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Breast Cancer


You must have heard about the pink October! It’s the month for breast cancer awareness. Breast cancer is the most common cancer among women, with favorable outcomes if detected early. This demands the utmost importance of spreading awareness and knowledge about breast cancer. When the breast cells enlarge or multiply uncontrollably, they form a mass or tumor that results in breast cancer. It is a common dilemma In females, but it can occur in males as well. It is not very frequent before the age of 50 years in women. It can be benign or malignant. The malignant tumors can grow, invade, and spread to adjoining areas of the breast. They can travel through the blood and form new growths in different locations, resulting in active metastasis.It is better to know more about the signs, symptoms, and risk factors of breast cancer so that you can evaluate yourself and get help at the first signs! Treatment depends upon the type of cancer, the stage at which it is presented, the patient’s age and preferences, and some other factors. It usually involves surgery, radiation therapy, chemotherapy, hormonal therapy, etc.  

Risk Factors

Get yourself aware of the following risk factors for breast cancer;

  • Increasing age
  • Weight gain
  • Family history
  • Genetic factors (BRCA1 and BRCA2 mutations)
  • Personal history 
  • Certain dietary habits
  • Alcohol consumption
  • Failure to breastfeeding
  • Breast implants
  • Hormone replacement therapy
  • Birth control pill
  • Increase breast tissue density
  • Radiation exposure
  • Exposure to diethylstilbestrol
  • Reproductive history (Age at menarche, age at menopause, no children, first pregnancy later in her 30s)
  • Nulliparity (means never had a baby)
  • Previous cancer


Breast cancer is the second most common cancer. It is a common cancer among US women estimating 268600 cases every year. 42000 women die due to breast cancer every year. The incident increases dramatically with age and is highest at menopause. It is more common in the left breast than in the right breast.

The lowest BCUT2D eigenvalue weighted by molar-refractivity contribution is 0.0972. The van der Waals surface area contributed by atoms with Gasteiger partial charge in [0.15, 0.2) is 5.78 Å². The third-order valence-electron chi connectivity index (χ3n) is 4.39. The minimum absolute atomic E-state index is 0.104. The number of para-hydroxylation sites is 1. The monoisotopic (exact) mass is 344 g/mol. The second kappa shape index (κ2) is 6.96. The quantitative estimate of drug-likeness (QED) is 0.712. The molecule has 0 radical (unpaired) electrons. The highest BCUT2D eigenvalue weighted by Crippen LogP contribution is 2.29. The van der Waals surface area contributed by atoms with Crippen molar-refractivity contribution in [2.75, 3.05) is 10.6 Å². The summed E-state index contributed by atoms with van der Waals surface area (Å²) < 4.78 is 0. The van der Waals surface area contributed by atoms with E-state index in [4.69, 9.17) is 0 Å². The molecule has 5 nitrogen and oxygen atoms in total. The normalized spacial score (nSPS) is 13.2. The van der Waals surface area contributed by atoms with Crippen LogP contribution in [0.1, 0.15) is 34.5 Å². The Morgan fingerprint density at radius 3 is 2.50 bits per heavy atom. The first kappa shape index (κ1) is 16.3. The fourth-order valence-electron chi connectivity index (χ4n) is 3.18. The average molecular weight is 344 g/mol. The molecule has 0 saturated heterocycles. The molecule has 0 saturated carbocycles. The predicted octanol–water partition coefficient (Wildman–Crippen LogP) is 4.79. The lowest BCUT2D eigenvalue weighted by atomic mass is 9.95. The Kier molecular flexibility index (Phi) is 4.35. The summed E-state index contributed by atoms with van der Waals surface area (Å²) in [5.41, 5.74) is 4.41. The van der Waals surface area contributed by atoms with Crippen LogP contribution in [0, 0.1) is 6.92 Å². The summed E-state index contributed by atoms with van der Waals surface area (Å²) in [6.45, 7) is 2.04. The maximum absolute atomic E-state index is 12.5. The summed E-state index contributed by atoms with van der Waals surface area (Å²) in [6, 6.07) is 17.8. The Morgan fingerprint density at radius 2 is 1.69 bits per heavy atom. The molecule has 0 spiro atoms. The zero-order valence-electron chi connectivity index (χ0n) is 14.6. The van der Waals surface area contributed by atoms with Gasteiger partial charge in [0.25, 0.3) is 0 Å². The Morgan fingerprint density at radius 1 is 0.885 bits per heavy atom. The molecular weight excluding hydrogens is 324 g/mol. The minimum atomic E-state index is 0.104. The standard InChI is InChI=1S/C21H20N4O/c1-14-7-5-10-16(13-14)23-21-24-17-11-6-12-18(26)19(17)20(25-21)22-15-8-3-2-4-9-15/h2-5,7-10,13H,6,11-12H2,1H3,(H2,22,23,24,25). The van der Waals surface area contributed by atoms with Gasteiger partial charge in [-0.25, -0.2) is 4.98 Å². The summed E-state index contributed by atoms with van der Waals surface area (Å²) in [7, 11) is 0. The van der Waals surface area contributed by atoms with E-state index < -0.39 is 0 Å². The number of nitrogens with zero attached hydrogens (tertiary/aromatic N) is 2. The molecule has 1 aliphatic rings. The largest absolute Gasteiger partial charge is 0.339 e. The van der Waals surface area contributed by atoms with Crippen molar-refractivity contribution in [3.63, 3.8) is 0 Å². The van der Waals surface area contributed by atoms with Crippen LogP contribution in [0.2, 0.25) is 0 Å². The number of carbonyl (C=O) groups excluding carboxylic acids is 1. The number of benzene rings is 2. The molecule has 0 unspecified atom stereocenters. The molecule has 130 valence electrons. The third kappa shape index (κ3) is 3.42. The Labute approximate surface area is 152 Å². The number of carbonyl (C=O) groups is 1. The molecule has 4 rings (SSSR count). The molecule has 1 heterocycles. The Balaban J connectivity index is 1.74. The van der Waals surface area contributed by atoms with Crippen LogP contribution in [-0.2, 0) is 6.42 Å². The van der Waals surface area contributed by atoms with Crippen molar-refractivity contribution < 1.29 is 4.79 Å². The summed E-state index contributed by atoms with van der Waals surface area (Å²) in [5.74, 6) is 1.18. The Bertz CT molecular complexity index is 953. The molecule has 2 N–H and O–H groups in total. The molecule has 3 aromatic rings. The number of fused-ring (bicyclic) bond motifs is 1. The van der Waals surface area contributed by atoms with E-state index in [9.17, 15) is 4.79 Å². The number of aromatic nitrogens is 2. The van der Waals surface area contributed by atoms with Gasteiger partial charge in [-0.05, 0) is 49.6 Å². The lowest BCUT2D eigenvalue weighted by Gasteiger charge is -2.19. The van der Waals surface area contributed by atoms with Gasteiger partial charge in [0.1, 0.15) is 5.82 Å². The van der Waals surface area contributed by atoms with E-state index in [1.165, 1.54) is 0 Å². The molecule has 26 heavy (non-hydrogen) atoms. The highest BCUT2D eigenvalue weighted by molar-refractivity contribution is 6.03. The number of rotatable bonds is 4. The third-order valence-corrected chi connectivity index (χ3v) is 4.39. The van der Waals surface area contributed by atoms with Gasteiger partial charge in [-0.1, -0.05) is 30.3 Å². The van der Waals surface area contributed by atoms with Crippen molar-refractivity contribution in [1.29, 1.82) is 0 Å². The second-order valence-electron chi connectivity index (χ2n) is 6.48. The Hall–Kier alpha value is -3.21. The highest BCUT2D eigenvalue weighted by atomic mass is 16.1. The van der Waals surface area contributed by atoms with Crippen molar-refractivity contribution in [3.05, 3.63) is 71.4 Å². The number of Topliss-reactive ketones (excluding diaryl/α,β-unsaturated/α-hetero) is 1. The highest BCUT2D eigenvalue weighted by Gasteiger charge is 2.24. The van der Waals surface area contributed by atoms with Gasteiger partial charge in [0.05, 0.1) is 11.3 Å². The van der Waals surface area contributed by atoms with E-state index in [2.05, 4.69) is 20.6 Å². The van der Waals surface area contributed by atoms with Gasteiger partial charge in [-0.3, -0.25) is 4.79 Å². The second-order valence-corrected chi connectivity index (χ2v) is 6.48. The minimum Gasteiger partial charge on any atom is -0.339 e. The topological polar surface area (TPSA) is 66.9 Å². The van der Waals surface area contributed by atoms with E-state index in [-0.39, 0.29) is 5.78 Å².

Signs And Symptoms

You may have one or more of the following signs and symptoms for breast cancer;

  • Lump in the breast
  • Skin changes
  • Lump in the armpit
  • Swelling of the breast
  • Nipple retraction
  • Inflammation of the breast
  • Swollen or red nipples
  • Discharge
  • Change in size of the breast
  • Breast pain
  • Change in shape of the breast


Most breast cancers are a type of carcinomas described as adenocarcinoma. They are:

  • Ductal carcinomas

Cancers arising in the epithelium of mammary ducts are called ductal carcinoma. There are two types of ductal carcinomas.

  • Ductal carcinoma in situ (early, benign )
  • Invasive ductal carcinoma ( metastatic )

There are many Subdivisions of invasive ductal carcinoma.

1. Medullary carcinoma

2. Mucinous carcinoma

3. Tubular carcinoma

4. Papillary carcinoma

5. Cribriform carcinoma

  • Lobular carcinoma.

It is characterized by spreading into lymph nodes and other body parts. It is also called invasive or infiltrating Lobular carcinoma.

Lobular carcinoma in situ is not cancer, just the beginning of abnormal proliferation.

  • Inflammatory breast cancer.

These breast cancers are not very common. In this type of Cancer, cells block the lymphatic drainage in the breast. Due to which the skin swells, and inflammation occurs. The skin appears wrinkled like the skin of an orange. These cancers can spread abruptly.

  • Paget's disease of the breast: It is a condition of the nipple and areola. The underlying breast cancer causes eczema-like changes in the nipple and areola. It is very rare. 
  • Angiosarcoma: It is also a very rare type in which cancer cells arise from the wall of blood vessels or lymphatic vessels.
  • Metastatic carcinoma of the breast: It includes the tumor cells that have arisen from the cancers of other organs and travel to the breast and grow into new tumor cells.

Genetic or hormonal types of breast cancer:  With the advent of hormonal therapy, breast cancers can also be divided into different types based on the type of hormonal/protein receptors. For example;

  • HER2-positive: They have a receptor called human epidermal growth factor receptor 2 (HER2). They are treated by a combination of pertuzumab and trastuzumab.